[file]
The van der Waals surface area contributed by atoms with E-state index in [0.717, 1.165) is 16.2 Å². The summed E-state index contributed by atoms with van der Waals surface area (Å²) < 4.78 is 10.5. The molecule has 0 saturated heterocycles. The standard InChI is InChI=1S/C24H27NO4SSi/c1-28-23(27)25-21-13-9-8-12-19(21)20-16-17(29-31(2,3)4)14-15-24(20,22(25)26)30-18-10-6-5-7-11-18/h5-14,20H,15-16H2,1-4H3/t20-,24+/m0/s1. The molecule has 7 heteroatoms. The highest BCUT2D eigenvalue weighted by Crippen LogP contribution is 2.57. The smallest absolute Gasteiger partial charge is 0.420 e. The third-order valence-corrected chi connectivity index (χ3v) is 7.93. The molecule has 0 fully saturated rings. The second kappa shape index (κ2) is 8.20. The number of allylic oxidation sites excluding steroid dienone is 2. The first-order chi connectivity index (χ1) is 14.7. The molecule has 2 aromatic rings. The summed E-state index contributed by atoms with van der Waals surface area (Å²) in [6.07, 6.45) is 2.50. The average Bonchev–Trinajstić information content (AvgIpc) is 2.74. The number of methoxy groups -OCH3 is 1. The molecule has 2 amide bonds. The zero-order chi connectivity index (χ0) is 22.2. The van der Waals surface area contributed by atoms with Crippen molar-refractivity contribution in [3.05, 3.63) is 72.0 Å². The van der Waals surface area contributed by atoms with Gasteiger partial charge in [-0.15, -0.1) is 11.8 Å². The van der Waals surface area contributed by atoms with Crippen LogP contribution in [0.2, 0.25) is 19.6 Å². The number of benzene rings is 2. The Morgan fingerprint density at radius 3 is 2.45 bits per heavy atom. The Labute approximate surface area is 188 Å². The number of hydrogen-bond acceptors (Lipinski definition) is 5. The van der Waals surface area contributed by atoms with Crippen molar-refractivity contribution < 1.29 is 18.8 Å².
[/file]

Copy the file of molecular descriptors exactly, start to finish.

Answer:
The van der Waals surface area contributed by atoms with E-state index in [0.717, 1.165) is 16.2 Å². The summed E-state index contributed by atoms with van der Waals surface area (Å²) < 4.78 is 10.5. The molecule has 0 saturated heterocycles. The standard InChI is InChI=1S/C24H27NO4SSi/c1-28-23(27)25-21-13-9-8-12-19(21)20-16-17(29-31(2,3)4)14-15-24(20,22(25)26)30-18-10-6-5-7-11-18/h5-14,20H,15-16H2,1-4H3/t20-,24+/m0/s1. The molecule has 7 heteroatoms. The highest BCUT2D eigenvalue weighted by Crippen LogP contribution is 2.57. The smallest absolute Gasteiger partial charge is 0.420 e. The third-order valence-corrected chi connectivity index (χ3v) is 7.93. The molecule has 0 fully saturated rings. The second kappa shape index (κ2) is 8.20. The number of allylic oxidation sites excluding steroid dienone is 2. The first-order chi connectivity index (χ1) is 14.7. The molecule has 2 aromatic rings. The summed E-state index contributed by atoms with van der Waals surface area (Å²) in [6.07, 6.45) is 2.50. The average Bonchev–Trinajstić information content (AvgIpc) is 2.74. The number of methoxy groups -OCH3 is 1. The molecule has 2 amide bonds. The zero-order chi connectivity index (χ0) is 22.2. The van der Waals surface area contributed by atoms with Crippen molar-refractivity contribution in [3.05, 3.63) is 72.0 Å². The van der Waals surface area contributed by atoms with Gasteiger partial charge in [-0.15, -0.1) is 11.8 Å². The van der Waals surface area contributed by atoms with Crippen LogP contribution in [0.2, 0.25) is 19.6 Å². The number of benzene rings is 2. The Morgan fingerprint density at radius 3 is 2.45 bits per heavy atom. The Labute approximate surface area is 188 Å². The number of hydrogen-bond acceptors (Lipinski definition) is 5. The van der Waals surface area contributed by atoms with Crippen molar-refractivity contribution < 1.29 is 18.8 Å².